{Guest Column} Domestic violence: What you can do to help

Part Four of Four

By Teresia Reed
Special to the Herald Times
RBC | If you recognize yourself or someone you know as being in an abusive relationship, reach out now. There is help available. No one should live in fear of the person they love. If you’re hesitating—telling yourself that it’s none of your business, you might be wrong, or the person might not want to talk about it—keep in mind that expressing your concern will let the person know that you care and may even save his or her life.
Talk to the person in private and let him or her know that you’re concerned. Point out the things you’ve noticed that make you worried. Tell the person that you’re there, whenever he or she feels ready to talk. Reassure the person that you’ll keep whatever is said between the two of you, and let him or her know that you’ll help in any way you can.
Remember, abusers are very good at controlling and manipulating their victims. People who have been emotionally abused or battered are depressed, drained, scared, ashamed, and confused. They need help to get out, yet they’ve often been isolated from their family and friends. By picking up on the warning signs and offering support, you can help them escape an abusive situation and begin healing. (Source: NYS Office for the Prevention of Domestic Violence)
Here are some ways to help a friend who is being abused:
– Set up a time to talk. Try to make sure you have privacy and won’t be distracted or interrupted.
– Let your friend know you’re concerned about her safety. Be honest. Tell her about times when you were worried about her. Help her see that what she’s going through is not right. Let her know you want to help.
– Be supportive. Listen to your friend. Keep in mind that it may be very hard for her to talk about the abuse. Tell her that she is not alone, and that people want to help.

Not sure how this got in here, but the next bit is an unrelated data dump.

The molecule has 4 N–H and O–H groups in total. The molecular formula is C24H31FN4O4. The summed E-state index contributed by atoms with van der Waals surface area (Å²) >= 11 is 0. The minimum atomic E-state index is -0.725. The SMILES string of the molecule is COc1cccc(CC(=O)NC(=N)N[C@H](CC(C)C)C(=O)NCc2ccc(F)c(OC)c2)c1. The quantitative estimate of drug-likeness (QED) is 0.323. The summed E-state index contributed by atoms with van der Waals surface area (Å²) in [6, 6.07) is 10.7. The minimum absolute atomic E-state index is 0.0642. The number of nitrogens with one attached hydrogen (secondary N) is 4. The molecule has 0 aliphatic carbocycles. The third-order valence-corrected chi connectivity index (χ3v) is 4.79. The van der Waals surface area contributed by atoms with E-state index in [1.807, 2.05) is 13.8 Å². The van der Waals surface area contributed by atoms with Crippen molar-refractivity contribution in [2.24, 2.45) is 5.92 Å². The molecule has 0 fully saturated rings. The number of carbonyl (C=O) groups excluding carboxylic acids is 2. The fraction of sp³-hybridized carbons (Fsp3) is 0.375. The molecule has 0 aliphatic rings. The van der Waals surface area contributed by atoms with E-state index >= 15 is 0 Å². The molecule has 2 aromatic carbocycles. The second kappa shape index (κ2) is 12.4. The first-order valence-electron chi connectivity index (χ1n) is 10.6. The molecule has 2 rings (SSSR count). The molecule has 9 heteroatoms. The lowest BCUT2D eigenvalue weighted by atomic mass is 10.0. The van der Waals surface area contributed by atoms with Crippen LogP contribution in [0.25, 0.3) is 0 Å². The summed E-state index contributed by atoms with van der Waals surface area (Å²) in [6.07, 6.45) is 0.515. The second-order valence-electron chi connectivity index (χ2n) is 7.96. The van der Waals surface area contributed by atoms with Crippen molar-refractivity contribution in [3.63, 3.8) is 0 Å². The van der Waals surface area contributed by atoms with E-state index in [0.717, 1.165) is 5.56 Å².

– Offer specific help. You might say you are willing to just listen, to help her with childcare, or to provide transportation, for example.
– Don’t place shame, blame, or guilt on your friend. Don’t say, “You just need to leave.” Instead, say something like, “I get scared thinking about what might happen to you.” Tell her you understand that her situation is very difficult.
– Help her make a safety plan. Safety planning includes picking a place to go and packing important items.
– Encourage your friend to talk to someone who can help. Offer to help her find a local domestic violence agency. Offer to go with her to the agency, the police, or court.
– Use the available resources. There are resources to help and support you.
In Meeker: Call Safehouse 970-878-3131. In Rangely, call Rangely Victim Services at 970-629-9691. In the U.S.: Call the National Domestic Violence Hotline at 1-800-799-7233
– If your friend decides to stay, continue to be supportive. Your friend may decide to stay in the relationship, or she may leave and then go back many times. It may be hard for you to understand, but people stay in abusive relationships for many reasons. Be supportive, no matter what your friend decides to do.
– Encourage your friend to do things outside of the relationship. It’s important for her to see friends and family.
– If your friend decides to leave, continue to offer support. Even though the relationship was abusive, she may feel sad and lonely once it is over. She also may need help getting services from agencies or community groups.
Keep in mind that you can’t “rescue” your friend. She has to be the one to decide it’s time to get help. Support her no matter what her decision.

Teresia Rose-Reed

Compiled by Teresia Reed, M.Ed, Safehouse First Responder, Office Manager at Grant Mortuary, Victim Advocate and Grief Recovery Specialist with the Grief Recovery Institute.